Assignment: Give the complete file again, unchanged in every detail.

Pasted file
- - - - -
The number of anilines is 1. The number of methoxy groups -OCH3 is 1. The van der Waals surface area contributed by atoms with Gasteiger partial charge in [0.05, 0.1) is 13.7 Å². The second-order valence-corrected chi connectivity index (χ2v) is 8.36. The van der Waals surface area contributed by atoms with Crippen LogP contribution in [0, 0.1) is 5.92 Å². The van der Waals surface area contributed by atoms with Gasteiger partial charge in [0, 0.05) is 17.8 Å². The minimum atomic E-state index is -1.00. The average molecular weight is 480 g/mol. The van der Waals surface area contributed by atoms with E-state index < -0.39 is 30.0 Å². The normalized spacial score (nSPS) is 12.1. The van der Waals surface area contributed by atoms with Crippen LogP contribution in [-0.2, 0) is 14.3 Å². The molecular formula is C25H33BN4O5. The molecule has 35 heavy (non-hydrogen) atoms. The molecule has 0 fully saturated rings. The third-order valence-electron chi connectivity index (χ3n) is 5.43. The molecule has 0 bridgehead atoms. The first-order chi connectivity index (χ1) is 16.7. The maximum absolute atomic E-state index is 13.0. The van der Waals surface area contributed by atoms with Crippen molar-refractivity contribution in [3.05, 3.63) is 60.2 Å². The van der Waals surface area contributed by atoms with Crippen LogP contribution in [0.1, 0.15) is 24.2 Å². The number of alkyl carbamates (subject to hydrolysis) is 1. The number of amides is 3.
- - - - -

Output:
The number of anilines is 1. The number of methoxy groups -OCH3 is 1. The van der Waals surface area contributed by atoms with Gasteiger partial charge in [0.05, 0.1) is 13.7 Å². The second-order valence-corrected chi connectivity index (χ2v) is 8.36. The van der Waals surface area contributed by atoms with Crippen LogP contribution in [0, 0.1) is 5.92 Å². The van der Waals surface area contributed by atoms with Gasteiger partial charge in [0, 0.05) is 17.8 Å². The minimum atomic E-state index is -1.00. The average molecular weight is 480 g/mol. The van der Waals surface area contributed by atoms with E-state index < -0.39 is 30.0 Å². The normalized spacial score (nSPS) is 12.1. The van der Waals surface area contributed by atoms with Crippen LogP contribution in [-0.2, 0) is 14.3 Å². The molecular formula is C25H33BN4O5. The molecule has 35 heavy (non-hydrogen) atoms. The molecule has 0 fully saturated rings. The third-order valence-electron chi connectivity index (χ3n) is 5.43. The molecule has 0 bridgehead atoms. The first-order chi connectivity index (χ1) is 16.7. The maximum absolute atomic E-state index is 13.0. The van der Waals surface area contributed by atoms with Crippen molar-refractivity contribution in [3.05, 3.63) is 60.2 Å². The van der Waals surface area contributed by atoms with Crippen LogP contribution in [0.1, 0.15) is 24.2 Å². The number of alkyl carbamates (subject to hydrolysis) is 1. The number of amides is 3.